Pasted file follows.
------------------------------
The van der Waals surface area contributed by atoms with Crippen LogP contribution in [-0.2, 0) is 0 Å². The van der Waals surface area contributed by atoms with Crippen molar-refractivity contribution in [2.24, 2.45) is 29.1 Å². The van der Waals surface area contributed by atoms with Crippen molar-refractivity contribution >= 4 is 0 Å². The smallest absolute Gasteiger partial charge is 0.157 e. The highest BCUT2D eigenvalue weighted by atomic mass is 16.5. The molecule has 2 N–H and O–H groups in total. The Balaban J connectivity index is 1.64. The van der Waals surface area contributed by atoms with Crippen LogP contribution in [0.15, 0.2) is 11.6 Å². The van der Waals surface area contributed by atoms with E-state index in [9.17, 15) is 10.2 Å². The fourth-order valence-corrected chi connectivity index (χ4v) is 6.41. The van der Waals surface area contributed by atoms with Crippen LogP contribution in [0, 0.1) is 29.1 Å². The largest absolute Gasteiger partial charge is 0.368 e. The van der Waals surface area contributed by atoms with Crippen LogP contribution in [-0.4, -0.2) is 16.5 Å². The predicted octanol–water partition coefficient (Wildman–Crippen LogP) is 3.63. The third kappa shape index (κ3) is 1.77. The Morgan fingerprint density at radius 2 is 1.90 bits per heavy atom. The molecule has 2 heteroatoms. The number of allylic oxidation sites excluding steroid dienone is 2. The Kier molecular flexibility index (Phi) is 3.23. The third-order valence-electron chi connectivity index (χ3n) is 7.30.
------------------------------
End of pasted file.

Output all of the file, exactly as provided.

The van der Waals surface area contributed by atoms with Crippen LogP contribution in [-0.2, 0) is 0 Å². The van der Waals surface area contributed by atoms with Crippen molar-refractivity contribution in [2.24, 2.45) is 29.1 Å². The van der Waals surface area contributed by atoms with Crippen molar-refractivity contribution >= 4 is 0 Å². The smallest absolute Gasteiger partial charge is 0.157 e. The highest BCUT2D eigenvalue weighted by atomic mass is 16.5. The molecule has 2 N–H and O–H groups in total. The Balaban J connectivity index is 1.64. The van der Waals surface area contributed by atoms with Crippen LogP contribution in [0.15, 0.2) is 11.6 Å². The van der Waals surface area contributed by atoms with E-state index in [9.17, 15) is 10.2 Å². The fourth-order valence-corrected chi connectivity index (χ4v) is 6.41. The van der Waals surface area contributed by atoms with Crippen LogP contribution in [0, 0.1) is 29.1 Å². The largest absolute Gasteiger partial charge is 0.368 e. The van der Waals surface area contributed by atoms with Crippen LogP contribution in [-0.4, -0.2) is 16.5 Å². The predicted octanol–water partition coefficient (Wildman–Crippen LogP) is 3.63. The third kappa shape index (κ3) is 1.77. The Morgan fingerprint density at radius 2 is 1.90 bits per heavy atom. The molecule has 2 heteroatoms. The number of allylic oxidation sites excluding steroid dienone is 2. The Kier molecular flexibility index (Phi) is 3.23. The third-order valence-electron chi connectivity index (χ3n) is 7.30.